The tech ecosystem is now seeing the deleterious, cumulative effect of the pandemic upon employee performance, health and well-being. Virtually no aspect of how people live and work has gone unscathed. Those who’ve managed to avoid job losses are encountering unprecedented levels of pressure and stress in work climates rife with pandemic-related organizational disruptions. Even those who’ve financially benefited from a tech industry windfall may suffer identity confusion and social disconnection in light of the changes that significant monetary gains can bring. After over a year of living under the influence of a pandemic, many have lost sight of how to recognize the signs and symptoms of burnout, enlist appropriate professional care in support of health and well-being and prioritize self-care.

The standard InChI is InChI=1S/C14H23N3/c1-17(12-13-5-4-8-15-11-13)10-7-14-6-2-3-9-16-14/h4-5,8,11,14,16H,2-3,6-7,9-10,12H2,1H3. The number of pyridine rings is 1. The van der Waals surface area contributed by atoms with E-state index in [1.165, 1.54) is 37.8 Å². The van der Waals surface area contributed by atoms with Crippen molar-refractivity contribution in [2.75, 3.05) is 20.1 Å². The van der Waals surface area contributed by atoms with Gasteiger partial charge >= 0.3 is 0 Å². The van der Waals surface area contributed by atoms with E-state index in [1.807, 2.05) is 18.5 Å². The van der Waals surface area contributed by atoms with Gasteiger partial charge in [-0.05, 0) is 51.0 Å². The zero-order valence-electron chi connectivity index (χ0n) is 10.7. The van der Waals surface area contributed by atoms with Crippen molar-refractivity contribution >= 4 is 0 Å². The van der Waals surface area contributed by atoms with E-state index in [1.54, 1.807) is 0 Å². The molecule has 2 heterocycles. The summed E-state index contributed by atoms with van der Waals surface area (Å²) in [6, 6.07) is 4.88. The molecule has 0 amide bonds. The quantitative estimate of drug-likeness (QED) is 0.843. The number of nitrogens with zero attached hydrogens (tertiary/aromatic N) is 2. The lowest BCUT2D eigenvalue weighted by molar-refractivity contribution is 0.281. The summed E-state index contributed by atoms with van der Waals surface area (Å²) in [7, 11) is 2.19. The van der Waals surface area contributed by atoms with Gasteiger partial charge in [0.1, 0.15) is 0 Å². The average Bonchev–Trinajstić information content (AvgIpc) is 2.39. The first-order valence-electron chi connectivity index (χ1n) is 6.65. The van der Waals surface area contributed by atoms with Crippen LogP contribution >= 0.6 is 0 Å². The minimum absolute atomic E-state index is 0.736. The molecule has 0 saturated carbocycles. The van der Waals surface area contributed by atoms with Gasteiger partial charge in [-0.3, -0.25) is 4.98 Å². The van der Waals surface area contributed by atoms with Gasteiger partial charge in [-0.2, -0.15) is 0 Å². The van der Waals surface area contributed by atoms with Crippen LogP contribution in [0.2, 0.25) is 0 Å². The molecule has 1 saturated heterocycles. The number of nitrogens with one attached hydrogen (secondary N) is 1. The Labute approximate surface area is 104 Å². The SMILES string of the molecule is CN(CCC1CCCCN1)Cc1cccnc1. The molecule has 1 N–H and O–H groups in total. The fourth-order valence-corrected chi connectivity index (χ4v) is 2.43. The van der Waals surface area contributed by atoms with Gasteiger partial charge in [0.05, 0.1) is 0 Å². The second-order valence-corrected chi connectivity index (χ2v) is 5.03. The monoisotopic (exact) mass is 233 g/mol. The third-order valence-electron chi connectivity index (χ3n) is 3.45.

While working as an executive leadership coach and corporate trainer over the past year, I’ve witnessed expansive upheaval across my tech clients’ lives. I’ve seen young, once-healthy people develop repetitive stress injuries and chronic pain, and a stress-related stroke that halted a founder’s hyper-growth startup. In other cases, once highly driven individuals abandon high-pressure roles to live scaled-down lifestyles abroad in third-world countries, finally finding time to attend virtual 12-step meetings for substance addiction. When some came into substantial financial gain following an acquisition or IPO, they grappled with the strain it caused, disrupting relationships and dismantling structure in their lives. While these may be some of the more extreme cases, people need not wait to experience life-altering consequences before addressing burnout and taking steps to regain and protect their health and wellness.